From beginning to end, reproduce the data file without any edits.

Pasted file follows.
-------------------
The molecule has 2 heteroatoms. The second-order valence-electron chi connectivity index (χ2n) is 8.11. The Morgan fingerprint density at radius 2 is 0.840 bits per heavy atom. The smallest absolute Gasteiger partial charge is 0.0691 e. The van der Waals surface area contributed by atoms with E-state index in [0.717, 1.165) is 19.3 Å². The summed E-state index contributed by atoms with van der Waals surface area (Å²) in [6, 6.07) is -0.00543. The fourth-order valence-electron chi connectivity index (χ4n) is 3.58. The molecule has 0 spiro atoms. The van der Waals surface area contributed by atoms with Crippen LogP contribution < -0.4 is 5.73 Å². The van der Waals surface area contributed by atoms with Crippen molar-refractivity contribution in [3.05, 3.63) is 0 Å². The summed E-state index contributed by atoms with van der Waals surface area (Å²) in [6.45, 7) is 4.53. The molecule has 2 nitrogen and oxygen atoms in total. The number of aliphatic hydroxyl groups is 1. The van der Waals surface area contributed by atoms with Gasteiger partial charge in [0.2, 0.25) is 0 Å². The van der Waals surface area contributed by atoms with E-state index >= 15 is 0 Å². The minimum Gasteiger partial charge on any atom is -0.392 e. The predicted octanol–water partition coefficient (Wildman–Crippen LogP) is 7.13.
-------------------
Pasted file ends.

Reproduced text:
The molecule has 2 heteroatoms. The second-order valence-electron chi connectivity index (χ2n) is 8.11. The Morgan fingerprint density at radius 2 is 0.840 bits per heavy atom. The smallest absolute Gasteiger partial charge is 0.0691 e. The van der Waals surface area contributed by atoms with E-state index in [0.717, 1.165) is 19.3 Å². The summed E-state index contributed by atoms with van der Waals surface area (Å²) in [6, 6.07) is -0.00543. The fourth-order valence-electron chi connectivity index (χ4n) is 3.58. The molecule has 0 spiro atoms. The van der Waals surface area contributed by atoms with Crippen LogP contribution < -0.4 is 5.73 Å². The van der Waals surface area contributed by atoms with Crippen molar-refractivity contribution in [3.05, 3.63) is 0 Å². The summed E-state index contributed by atoms with van der Waals surface area (Å²) in [6.45, 7) is 4.53. The molecule has 2 nitrogen and oxygen atoms in total. The number of aliphatic hydroxyl groups is 1. The van der Waals surface area contributed by atoms with Gasteiger partial charge in [0.2, 0.25) is 0 Å². The van der Waals surface area contributed by atoms with E-state index >= 15 is 0 Å². The minimum Gasteiger partial charge on any atom is -0.392 e. The predicted octanol–water partition coefficient (Wildman–Crippen LogP) is 7.13.